Wireless-fidelity (Wi-Fi) technology has now led to ‘Li-Fi’ optical networks, which use light-emitting diodes (LEDs) to transmit information through the visible portion of the electromagnetic (EM) spectrum. For retailers, one particularly relevant application of this technology is to track customers’ movements within a store.
Li-Fi has much greater potential, however, as a ‘pipeline’ for all possible forms of data transfers from the store’s front-end POS systems. It could even be used to help synchronize data with a warehouse, check for required merchandise and place advance inventory requests. Savvy retailers have also considered the possibility of using Li-Fi to help direct their customers right from when they enter a store to the exact position of the merchandise they are seeking, through a combination of interactive touch screens, back-office co-ordination systems and/or customer services.
While these new technologies are certainly exciting, there will be substantial challenges in getting them all to work well together and create a seamless experience for customers.
It can certainly be intimidating to implement such systems in a way that will be scalable in the future and will support useful campaigns, rather than just creating a tangled technological mess. One of the main tricks with digital signage, for example, will be determining how to tailor a message to a single, targeted customer if multiple people are looking at a display at the same time.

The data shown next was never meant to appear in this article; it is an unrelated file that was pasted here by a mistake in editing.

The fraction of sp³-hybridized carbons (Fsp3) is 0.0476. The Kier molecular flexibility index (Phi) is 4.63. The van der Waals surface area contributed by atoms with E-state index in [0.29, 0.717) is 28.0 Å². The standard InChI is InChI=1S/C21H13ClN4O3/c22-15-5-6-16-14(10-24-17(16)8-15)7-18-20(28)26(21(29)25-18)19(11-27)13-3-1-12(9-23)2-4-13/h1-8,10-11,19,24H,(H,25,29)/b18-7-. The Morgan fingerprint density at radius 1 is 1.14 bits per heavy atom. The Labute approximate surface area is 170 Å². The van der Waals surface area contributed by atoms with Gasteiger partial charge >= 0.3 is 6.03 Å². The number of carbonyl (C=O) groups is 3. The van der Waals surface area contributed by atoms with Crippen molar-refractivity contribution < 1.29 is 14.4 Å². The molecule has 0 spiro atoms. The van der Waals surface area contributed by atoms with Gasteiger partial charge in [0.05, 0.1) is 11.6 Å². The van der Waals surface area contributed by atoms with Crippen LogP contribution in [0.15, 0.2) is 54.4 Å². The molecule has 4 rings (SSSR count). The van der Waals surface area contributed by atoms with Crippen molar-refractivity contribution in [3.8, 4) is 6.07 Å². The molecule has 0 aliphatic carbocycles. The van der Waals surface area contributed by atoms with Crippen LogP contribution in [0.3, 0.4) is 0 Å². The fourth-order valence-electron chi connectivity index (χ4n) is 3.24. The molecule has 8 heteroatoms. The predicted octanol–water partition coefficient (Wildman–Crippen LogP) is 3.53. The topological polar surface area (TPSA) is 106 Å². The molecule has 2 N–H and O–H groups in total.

The integration of these new technologies can also quickly become cumbersome to retailers’ own information technology (IT) departments. There is a new risk of interdepartmental friction if a retailer’s omni-channel strategy entails a number of departments—e.g. both marketing and IT—having jurisdiction over its digital signage displays.
Currently, the deployment of these technologies could be described as piecemeal at best. While digital signage itself is a relatively mature industry, the ‘rapid growth’ stage for the integration of omni-channel technologies is still roughly three to four years away. Complete integrations will be tested in big cities first, before spreading to smaller markets.
That said, some of the aforementioned applications have already proven highly influential. Fashion designer Rebecca Minkoff, for example, has done a good job of creating an immersive technological experience in her stores by installing interactive ‘digital mirrors,’ leading to three times the expected sales figures. Canada’s own Holt Renfrew has been a pioneer in using large-scale digital signage as an expressive canvas in its stores. And while Target failed in the Canadian market, some of its U.S. locations have successfully deployed in-store beacons to deliver the perks of online shopping to their customers.
A force to be reckoned with
In the final analysis, the purpose of omni-channel strategies is to create useful interactions with customers. With that in mind, the technology should ideally be connected to a retailer’s customer relationship management (CRM) and POS software. This way, identifying customers and sending relevant messages to them can make the collection of ‘big data’ immediately useful.
Today’s ‘millennial’ customers are already well-accustomed to providing their personal information in return for services that make their lives simpler. The rise of this generation’s purchasing power will help accelerate the adoption of omni-channel technologies.
As today’s and tomorrow’s customers continue to demand an ever-more personalized shopping experience, the integration of digital signage with highly interactive technologies and marketing platforms will create a new retail force to be reckoned with.
Nate Remmes is vice-president (VP) of corporate development for NanoLumens, which manufactures customized, thin, light, scalable and curved digital signage displays. For more information, visit www.nanolumens.com.